Considered to be an essential element for human beings, Co is an essential part of vitamin B12 (cyanocobalamin), and its deficiency can cause pernicious anemia. Since the human body is unable to synthesize vitamins, the ingestion of foods containing these compounds is essential. The recommended daily intake of vitamin B12 is 2.4 µg, containing approximately 0.1 µg of cobalt. By increasing the production of red blood cells, this compound can prevent or treat anemia, as well as improve the absorption of iron by the body. On the other hand, exposure to high doses can cause toxic effects (Agency for Toxic Substances and Disease Registry, 2001).

Our analysis determined that red guava proved to be a good source of Co compared to the contents found in cereals, vegetables, and fruits by Ekholm et al. (2007), with values ranging from < 0.01 to 0.18 µg.g - 1.

Altundag & Tuzen (2011) analyzed the mineral content in dry fruits, including black plums (Prunus domestica L.), figs (Ficus carica L.), mulberries (Morus alba L.), grapes (Vitis vinifera L.), yellow plums (Prunus armeniaca L.), and apples (Malus domestica) and found values of cobalt ranging between 0.25 and 1.09 µg.g - 1. Saracoglu et al. (2009) found values between 0.2-1.78 µg.g - 1 in dried apricots originating in Turkey.

As determined in our study, yellow guava also had a higher amount of cobalt compared to the fruits studied, but this value is quite smaller than those of the fruits from Turkey, including apples (35.24-39.9 µg.g - 1), plums (45.32 µg.g - 1), cornelians (32.45-41.03 µg.g - 1), rosas (27.75-41.20 µg.g - 1) (Hamurcu et al., 2010), and strawberries (701.26 µg.g - 1) (Özcan & Haciseferoğullari, 2007).

Mandacaru-de-três-quinas was characterized by high concentrations of, Ba, Bi, Ga, Fe, Mg, and Mn (Figures 1a-d). Compared with the other fruits, these elements were significantly different, except for the iron content, which was considered equivalent to the values found in uvaia. The function of Ga and Bi in the human body remains unknown. In contrast, Mn is an element of vital importance, contributing to structural components and the activation of several enzymes (Altundag & Tuzen, 2011). The recommended daily dietary intake of Mn is 1.2 mg for children 1-3 years old, and 1.8-2.3 mg for female and male adults. Values are lower for infants and higher for pregnant or lactating women, according to ATSDR (Agency for Toxic Substances and Disease Registry, 2008).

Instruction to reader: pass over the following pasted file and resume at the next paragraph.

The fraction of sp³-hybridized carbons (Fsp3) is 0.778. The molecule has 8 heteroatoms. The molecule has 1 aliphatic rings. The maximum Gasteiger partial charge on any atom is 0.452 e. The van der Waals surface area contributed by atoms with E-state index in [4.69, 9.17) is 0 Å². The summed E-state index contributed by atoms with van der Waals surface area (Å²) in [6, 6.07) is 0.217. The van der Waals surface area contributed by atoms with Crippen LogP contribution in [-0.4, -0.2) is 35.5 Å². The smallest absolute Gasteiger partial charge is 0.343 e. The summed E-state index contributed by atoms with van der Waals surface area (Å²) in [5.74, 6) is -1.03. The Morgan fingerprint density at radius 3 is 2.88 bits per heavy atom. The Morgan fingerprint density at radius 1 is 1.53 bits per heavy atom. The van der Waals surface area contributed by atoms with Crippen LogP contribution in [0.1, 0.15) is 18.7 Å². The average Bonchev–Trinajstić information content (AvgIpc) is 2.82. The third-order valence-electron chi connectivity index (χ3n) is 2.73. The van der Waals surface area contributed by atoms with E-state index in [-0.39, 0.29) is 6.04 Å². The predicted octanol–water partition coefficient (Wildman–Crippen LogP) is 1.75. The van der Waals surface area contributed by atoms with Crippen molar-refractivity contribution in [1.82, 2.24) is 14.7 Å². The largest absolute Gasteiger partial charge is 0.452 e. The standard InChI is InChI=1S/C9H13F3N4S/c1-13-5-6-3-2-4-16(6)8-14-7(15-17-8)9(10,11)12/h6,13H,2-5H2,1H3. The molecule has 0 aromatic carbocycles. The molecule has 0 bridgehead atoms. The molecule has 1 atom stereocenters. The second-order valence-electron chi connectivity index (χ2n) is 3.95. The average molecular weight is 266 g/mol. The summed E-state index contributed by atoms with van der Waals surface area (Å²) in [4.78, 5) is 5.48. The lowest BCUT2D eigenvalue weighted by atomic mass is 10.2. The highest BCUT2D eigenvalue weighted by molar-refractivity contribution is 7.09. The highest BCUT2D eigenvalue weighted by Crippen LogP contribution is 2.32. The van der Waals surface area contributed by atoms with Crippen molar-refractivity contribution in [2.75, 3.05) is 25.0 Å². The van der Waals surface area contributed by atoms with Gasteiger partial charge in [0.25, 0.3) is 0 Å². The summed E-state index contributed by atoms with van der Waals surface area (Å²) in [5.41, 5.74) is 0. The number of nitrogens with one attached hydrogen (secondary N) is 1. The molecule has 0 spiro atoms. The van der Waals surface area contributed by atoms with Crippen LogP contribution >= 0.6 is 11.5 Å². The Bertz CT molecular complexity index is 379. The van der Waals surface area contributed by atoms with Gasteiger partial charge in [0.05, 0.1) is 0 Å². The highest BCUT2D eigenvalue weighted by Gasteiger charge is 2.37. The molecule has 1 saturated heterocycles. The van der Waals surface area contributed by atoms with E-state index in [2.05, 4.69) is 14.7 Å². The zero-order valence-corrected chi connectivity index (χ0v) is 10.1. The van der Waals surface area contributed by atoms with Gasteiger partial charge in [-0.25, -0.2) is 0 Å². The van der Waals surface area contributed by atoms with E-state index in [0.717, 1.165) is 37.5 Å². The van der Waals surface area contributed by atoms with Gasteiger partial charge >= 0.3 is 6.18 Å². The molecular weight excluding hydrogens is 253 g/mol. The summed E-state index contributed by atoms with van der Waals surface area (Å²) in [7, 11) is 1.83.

Our analysis suggested that these fruits can contribute to achieving these recommended values, especially the mandacaru-de-três-quinas, which showed higher values than those reported for multiple fruits studied by Altundag & Tuzen (2011) (0.73-4.65 µg.g - 1), Sattar et al. (1989) (2.14-17.23 µg.g - 1), Duran et al. (2008) 4.74-25.5 µg.g - 1, with values that were similar to lingonberries (175 µg.g - 1), cranberries (184 µg.g - 1), and bilberries (289 µg.g - 1) (Ekholm et al., 2007).

Iron is a widely studied microelement and one of the most cited as an important nutrient. The recommended daily intake is approximately 10 mg of iron for men and 20 mg for women (World Health Organization, 1996). An essential element, iron operates as a component of hemoglobin, myoglobin, and cytochrome as well as a component of several enzymatic systems, playing an essential role in oxygen transport and cellular respiration (Aberoumand & Deokule, 2009; Saracoglu et al., 2009).

Uvaia and mandacaru-de-três-quinas had higher content of iron than that of traditional fruits, including strawberries (12.15 µg.g - 1) (Ekholm et al., 2007), apples (11 µg.g - 1), and oranges (11 µg.g - 1), with similar values to those reported for some other fruits such as lingonberries (17 µg.g - 1), sea buckthorn (22 µg.g - 1), and peaches (23 µg.g - 1) (Ekholm et al., 2007).

Both Mg and Ba have been reported to be the predominate minerals in guavas. In contrast, our analysis suggested that the mandacaru-de-três-quinas had the highest content of these two minerals among the fruits studied (Table 5).